Breaking The Mold Of The Assembly Line Workers’ Compensation Firm By Building Client-Based Defense Partnerships

Vocational and Functional…

by | Oct 27, 2015 | MAD News |

WHEN DOES VOCATIONAL AND FUNCTIONAL CONSIDERATIONS, SUCH AS A CLAIMANT’S AGE, EDUCATION, TRAINING, EXPERIENCE, ETC. HAVE AN INFLUENCE ON A CLAIMANT’S BENEFITS?

In Matter of Canales the claimant argued that her vocational factors should have been considered in combination with her medical impairment to determine the compensation rate for her temporary disability and as such would have rendered her unemployable. However, it was found that the 2007 reforms were not intended to change the Board’s reliance on the claimant’s actual earnings or degree of physical impairment as supported by the medical evidence to determine wage earning capacity for the purposes of WCL 15 (5) (a). In fact, the phrase “loss of wage earning capacity” was added to WCL §15(3)(w) with the specific intention to establish a new duration limit on non-schedule permanent partial disability benefits and was therefore relevant only to the determination of the duration of permanent partial disability benefits at the time of classification. Thus, vocational and functional factors should not be considered to determine the compensation rate for temporary disability. Matter of Canales v. Pinnacle Foods Group LLC, 117 A.D.3d 1271
However, it is well established that vocational factors are considered to determine loss of wage earning capacity in PPD claimants. What is less clear is the difference between claimants that returned to work and is consequently earning wages and claimants that did not return to work at the time of the classification.
In case of permanent partial disability when the claimant did not return to work, it is up to the WCLJ/Board to determine the claimant’s wage earning capacity. In Matter Weinhart v Motors Holding, 245 A.D.2d 577 (1997) The Board considers the nature and degree of the claimant’s disability, vocational opportunities and corresponding salaries available to the claimant, the claimant’s work restrictions etc. to determine the loss of wage earning capacity. Thus, for the non-working claimant vocational factors are considered to determine the loss of wage earning capacity and consequentially the wage earning capacity to calculate the weekly rate. “The loss of wage earning capacity will determine the maximum number of benefit weeks available pursuant to WCL §15(3)(w), and its inverse, the wage earning capacity will be used to calculate the weekly rate. Matter of Buffalo Auto Recovery, 2009 NY Wrk Comp 80703905.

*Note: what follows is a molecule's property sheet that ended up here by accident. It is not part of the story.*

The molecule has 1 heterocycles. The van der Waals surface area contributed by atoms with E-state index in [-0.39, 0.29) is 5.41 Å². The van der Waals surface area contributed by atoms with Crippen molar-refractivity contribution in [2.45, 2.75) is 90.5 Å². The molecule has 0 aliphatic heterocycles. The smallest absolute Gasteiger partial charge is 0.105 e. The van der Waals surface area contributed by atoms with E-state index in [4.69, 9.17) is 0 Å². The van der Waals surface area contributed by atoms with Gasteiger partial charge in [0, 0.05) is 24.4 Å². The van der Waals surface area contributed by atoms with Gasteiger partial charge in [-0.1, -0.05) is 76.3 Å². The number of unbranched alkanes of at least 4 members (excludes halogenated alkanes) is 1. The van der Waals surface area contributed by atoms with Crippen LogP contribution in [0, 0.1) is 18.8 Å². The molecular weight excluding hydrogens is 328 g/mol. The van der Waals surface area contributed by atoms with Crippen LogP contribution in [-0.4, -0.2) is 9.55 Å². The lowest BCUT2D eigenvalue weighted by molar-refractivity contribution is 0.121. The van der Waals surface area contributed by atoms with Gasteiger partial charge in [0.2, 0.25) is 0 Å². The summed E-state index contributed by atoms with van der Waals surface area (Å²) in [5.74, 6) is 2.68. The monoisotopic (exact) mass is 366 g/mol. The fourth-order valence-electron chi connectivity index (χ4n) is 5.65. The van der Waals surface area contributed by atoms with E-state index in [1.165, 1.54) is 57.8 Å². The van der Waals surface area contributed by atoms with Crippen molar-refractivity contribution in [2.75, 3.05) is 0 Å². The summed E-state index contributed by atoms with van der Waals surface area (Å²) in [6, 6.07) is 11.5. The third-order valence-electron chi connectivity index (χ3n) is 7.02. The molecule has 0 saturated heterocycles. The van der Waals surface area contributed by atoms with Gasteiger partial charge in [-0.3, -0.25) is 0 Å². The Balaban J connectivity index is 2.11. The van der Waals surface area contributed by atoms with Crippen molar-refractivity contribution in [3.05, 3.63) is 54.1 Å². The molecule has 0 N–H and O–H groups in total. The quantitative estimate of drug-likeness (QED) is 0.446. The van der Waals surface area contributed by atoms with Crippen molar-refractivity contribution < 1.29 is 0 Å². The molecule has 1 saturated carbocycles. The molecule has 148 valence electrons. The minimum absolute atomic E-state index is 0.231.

However, it seems that things get murky when a claimant is working at the time of classification. When a claimant remains attached to the labor market a claimant’s wage earning capacity for a permanent partial disability, according to Buffalo auto, should be determined based on the difference between the claimant’s earnings at the time of his classification and his former average weekly wage. Matter of Buffalo Auto Recovery, 2009 NY Wrk Comp 80703905. Thus, according to Matter of Buffalo, there are two different methods for calculating the loss of wage earning capacity of a claimant with permanent partial disability, depending on whether the claimant was working or not.
However, in Matter of Longley Jones, the Full Board found that a distinction should not be drawn between a working and non-working claimants. It found that considering a working claimant‘s temporary sometimes partial job earnings, could ultimately lead to an unjust result between working and non-working claimants with exactly the same impairment. Thus, the Full Board did not favor a distinction between working and non-working claimants, but did emphasize that a claimant’s wages at the time of classification remains an important factor that should be considered with all the other factors in determining a claimant’s loss of wage earning capacity. Matter of Longley Jones Management Corp, 2012 NY Wrk. Comp. 60704882.
In Matter of Baczuk it was recently found that, where actual earnings during a period of disability are established, wage earning capacity must be determined exclusively by the actual earnings of the injured employee without evidence of capacity to earn more/less during such a disability period. Vocational and functional considerations must be considered with respect to loss of wage earning capacity and as such are only relevant as to the duration of a claimant’s permanent partial disability benefits. Matter of Baczuk v. Good Samaritan Hosp., 2015 N.Y. App. Div. LEXIS 7255. This decision is consistent with Buffalo Auto. It supports again a distinction between working and non-working claimants.